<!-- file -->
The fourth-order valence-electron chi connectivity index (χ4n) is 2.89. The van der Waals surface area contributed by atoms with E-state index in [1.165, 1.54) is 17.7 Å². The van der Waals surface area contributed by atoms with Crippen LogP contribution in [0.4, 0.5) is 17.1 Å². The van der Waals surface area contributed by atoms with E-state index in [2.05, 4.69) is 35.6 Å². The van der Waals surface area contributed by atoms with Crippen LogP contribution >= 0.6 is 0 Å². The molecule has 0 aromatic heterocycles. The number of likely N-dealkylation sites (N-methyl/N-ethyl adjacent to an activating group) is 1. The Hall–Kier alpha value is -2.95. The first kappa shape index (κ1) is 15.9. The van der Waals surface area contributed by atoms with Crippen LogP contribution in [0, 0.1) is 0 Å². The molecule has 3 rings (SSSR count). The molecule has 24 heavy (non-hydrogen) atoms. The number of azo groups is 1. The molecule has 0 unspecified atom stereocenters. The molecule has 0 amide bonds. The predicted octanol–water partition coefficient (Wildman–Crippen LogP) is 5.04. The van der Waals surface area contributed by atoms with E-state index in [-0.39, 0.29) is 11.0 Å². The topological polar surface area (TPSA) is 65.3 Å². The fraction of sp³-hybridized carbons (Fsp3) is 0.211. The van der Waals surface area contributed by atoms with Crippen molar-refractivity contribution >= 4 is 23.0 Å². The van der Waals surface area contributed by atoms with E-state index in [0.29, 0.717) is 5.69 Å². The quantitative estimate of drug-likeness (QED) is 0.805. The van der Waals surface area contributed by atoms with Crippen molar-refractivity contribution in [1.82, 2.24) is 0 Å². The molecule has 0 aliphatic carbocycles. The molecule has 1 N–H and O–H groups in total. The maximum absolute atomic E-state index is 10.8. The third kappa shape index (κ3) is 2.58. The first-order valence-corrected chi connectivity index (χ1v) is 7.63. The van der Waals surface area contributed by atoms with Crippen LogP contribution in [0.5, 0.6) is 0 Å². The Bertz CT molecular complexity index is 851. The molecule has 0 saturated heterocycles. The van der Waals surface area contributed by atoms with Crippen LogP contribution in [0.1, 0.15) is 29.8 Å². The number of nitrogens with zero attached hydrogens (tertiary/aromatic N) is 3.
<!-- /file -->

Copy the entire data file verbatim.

The fourth-order valence-electron chi connectivity index (χ4n) is 2.89. The van der Waals surface area contributed by atoms with E-state index in [1.165, 1.54) is 17.7 Å². The van der Waals surface area contributed by atoms with Crippen LogP contribution in [0.4, 0.5) is 17.1 Å². The van der Waals surface area contributed by atoms with E-state index in [2.05, 4.69) is 35.6 Å². The van der Waals surface area contributed by atoms with Crippen LogP contribution >= 0.6 is 0 Å². The molecule has 0 aromatic heterocycles. The number of likely N-dealkylation sites (N-methyl/N-ethyl adjacent to an activating group) is 1. The Hall–Kier alpha value is -2.95. The first kappa shape index (κ1) is 15.9. The van der Waals surface area contributed by atoms with Crippen LogP contribution in [0, 0.1) is 0 Å². The molecule has 3 rings (SSSR count). The molecule has 24 heavy (non-hydrogen) atoms. The number of azo groups is 1. The molecule has 0 unspecified atom stereocenters. The molecule has 0 amide bonds. The predicted octanol–water partition coefficient (Wildman–Crippen LogP) is 5.04. The van der Waals surface area contributed by atoms with E-state index in [-0.39, 0.29) is 11.0 Å². The topological polar surface area (TPSA) is 65.3 Å². The fraction of sp³-hybridized carbons (Fsp3) is 0.211. The van der Waals surface area contributed by atoms with Crippen molar-refractivity contribution >= 4 is 23.0 Å². The van der Waals surface area contributed by atoms with E-state index in [0.29, 0.717) is 5.69 Å². The quantitative estimate of drug-likeness (QED) is 0.805. The van der Waals surface area contributed by atoms with Crippen molar-refractivity contribution in [1.82, 2.24) is 0 Å². The molecule has 0 aliphatic carbocycles. The molecule has 1 N–H and O–H groups in total. The maximum absolute atomic E-state index is 10.8. The third kappa shape index (κ3) is 2.58. The first-order valence-corrected chi connectivity index (χ1v) is 7.63. The van der Waals surface area contributed by atoms with Crippen LogP contribution in [0.5, 0.6) is 0 Å². The Bertz CT molecular complexity index is 851. The molecule has 0 saturated heterocycles. The van der Waals surface area contributed by atoms with Crippen LogP contribution in [0.1, 0.15) is 29.8 Å². The number of nitrogens with zero attached hydrogens (tertiary/aromatic N) is 3.